In what may have been his last public act, Studs Terkel joined a call on Attorney General Lisa Madigan to resolve the cases of Burge torture victims who've been incarcerated for decades based on coerced confessions.
Studs was one of scores of human rights advocates who signed a new report on the continuing failure of public officials to deal with Chicago's torture scandal (pdf). The report was released October 29, a week after the federal indictment of Jon Burge and two days before Studs died.
The report calls on Madigan to agree to new hearings for nearly 25 men who remain in prison based on tortured confessions. Madigan's office has claimed to be reviewing the cases for five years, since she was appointed to represent the state after the Cook County State's Attorney was recused. In all that time, Madigan has agree to hearings for two individuals, one of whom has been released from prison. The report points out that the Los Angeles District Attorney took two years to review 1,500 cases tainted by a recent police corruption scandal there.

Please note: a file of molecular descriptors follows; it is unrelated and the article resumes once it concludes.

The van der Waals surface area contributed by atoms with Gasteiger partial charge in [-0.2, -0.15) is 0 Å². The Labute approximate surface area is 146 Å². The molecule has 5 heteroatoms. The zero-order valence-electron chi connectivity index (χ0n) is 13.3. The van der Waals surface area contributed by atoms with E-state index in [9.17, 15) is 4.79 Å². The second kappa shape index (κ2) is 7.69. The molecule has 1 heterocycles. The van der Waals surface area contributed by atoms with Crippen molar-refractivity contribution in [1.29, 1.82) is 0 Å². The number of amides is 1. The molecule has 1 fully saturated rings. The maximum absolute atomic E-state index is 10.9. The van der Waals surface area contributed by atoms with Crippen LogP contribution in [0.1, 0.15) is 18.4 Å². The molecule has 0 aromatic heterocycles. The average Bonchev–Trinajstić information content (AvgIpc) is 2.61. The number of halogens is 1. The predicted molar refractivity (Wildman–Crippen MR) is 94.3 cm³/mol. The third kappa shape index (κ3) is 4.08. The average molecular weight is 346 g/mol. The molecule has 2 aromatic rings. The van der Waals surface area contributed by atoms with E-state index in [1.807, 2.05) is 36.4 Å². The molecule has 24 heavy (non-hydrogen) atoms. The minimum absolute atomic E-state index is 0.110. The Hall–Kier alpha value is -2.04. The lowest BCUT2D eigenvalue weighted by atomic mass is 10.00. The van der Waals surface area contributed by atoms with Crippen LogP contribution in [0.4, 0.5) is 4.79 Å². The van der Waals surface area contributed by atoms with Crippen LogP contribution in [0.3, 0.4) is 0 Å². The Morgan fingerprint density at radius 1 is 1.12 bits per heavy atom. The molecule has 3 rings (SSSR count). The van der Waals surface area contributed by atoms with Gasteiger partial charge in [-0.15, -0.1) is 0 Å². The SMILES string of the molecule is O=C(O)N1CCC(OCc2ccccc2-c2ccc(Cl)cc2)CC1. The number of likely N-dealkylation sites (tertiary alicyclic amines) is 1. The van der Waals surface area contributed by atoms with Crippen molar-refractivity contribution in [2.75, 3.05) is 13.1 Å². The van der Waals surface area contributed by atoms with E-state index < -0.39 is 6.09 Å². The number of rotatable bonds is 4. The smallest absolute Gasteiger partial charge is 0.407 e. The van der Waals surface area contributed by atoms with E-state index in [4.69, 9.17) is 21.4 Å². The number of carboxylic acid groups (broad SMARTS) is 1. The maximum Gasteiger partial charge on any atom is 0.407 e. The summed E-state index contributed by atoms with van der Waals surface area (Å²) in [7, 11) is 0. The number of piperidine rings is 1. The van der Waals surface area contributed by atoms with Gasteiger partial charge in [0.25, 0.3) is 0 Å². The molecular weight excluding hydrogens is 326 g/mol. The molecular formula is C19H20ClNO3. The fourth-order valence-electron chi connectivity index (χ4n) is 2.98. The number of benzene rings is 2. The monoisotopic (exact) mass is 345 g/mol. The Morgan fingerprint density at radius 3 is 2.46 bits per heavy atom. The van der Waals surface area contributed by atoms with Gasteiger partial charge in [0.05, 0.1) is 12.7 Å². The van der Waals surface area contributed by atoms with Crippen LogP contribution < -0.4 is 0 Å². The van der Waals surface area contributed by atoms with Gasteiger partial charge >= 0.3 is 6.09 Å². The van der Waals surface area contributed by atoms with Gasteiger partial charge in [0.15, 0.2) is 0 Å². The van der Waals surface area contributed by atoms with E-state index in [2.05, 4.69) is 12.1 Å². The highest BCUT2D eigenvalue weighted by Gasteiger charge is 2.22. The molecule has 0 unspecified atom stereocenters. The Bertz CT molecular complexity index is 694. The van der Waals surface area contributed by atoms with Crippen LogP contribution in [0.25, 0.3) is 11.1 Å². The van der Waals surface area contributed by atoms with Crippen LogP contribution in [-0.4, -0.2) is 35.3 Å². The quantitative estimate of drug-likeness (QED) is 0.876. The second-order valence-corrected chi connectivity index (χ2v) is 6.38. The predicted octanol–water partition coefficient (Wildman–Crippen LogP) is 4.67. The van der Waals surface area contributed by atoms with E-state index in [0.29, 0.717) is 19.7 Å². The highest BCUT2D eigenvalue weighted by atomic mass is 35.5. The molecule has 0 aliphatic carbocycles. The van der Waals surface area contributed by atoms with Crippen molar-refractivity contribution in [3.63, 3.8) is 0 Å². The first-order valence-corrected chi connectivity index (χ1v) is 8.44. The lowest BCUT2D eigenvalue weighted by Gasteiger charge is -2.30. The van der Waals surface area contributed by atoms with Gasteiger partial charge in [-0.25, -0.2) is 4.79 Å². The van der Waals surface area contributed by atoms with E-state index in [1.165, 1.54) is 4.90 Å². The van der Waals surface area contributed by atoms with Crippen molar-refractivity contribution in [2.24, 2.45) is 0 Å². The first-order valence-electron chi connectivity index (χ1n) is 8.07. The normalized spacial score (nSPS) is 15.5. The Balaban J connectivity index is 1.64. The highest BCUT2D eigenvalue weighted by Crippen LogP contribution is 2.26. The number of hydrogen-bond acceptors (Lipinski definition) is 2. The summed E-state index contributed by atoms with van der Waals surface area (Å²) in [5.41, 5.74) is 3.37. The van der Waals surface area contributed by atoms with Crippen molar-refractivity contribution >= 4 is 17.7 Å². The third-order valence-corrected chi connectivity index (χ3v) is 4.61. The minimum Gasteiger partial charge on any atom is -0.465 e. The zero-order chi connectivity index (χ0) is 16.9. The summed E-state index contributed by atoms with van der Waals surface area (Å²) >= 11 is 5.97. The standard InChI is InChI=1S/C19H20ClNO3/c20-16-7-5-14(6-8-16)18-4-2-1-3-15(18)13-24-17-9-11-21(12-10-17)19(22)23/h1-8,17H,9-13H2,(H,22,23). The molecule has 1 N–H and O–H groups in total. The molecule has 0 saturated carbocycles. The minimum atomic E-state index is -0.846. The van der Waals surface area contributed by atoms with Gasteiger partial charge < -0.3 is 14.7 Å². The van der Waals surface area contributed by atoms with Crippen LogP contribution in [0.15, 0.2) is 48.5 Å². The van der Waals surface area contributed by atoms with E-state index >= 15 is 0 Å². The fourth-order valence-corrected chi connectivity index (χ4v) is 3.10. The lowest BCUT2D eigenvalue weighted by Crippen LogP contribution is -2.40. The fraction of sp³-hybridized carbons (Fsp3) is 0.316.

The report also calls for the city to stop funding the civil defense of Burge and company ($10 million to date), terminate their pension payments (another $10 million) It calls on the city, along with Cook County, to establish a fund for compensating and treating torture victims, many of whom are jobless and suffering symptoms of post-traumatic stress, and some of whom are sick and homeless.
Studs spent his life giving voice to the concerns of the voiceless, and it's a mark of his consistency that in his final days he stood up for men who were denied fair trials decades ago who continue to be denied legal recourse. It would be a fitting tribute to him to listen to his call.
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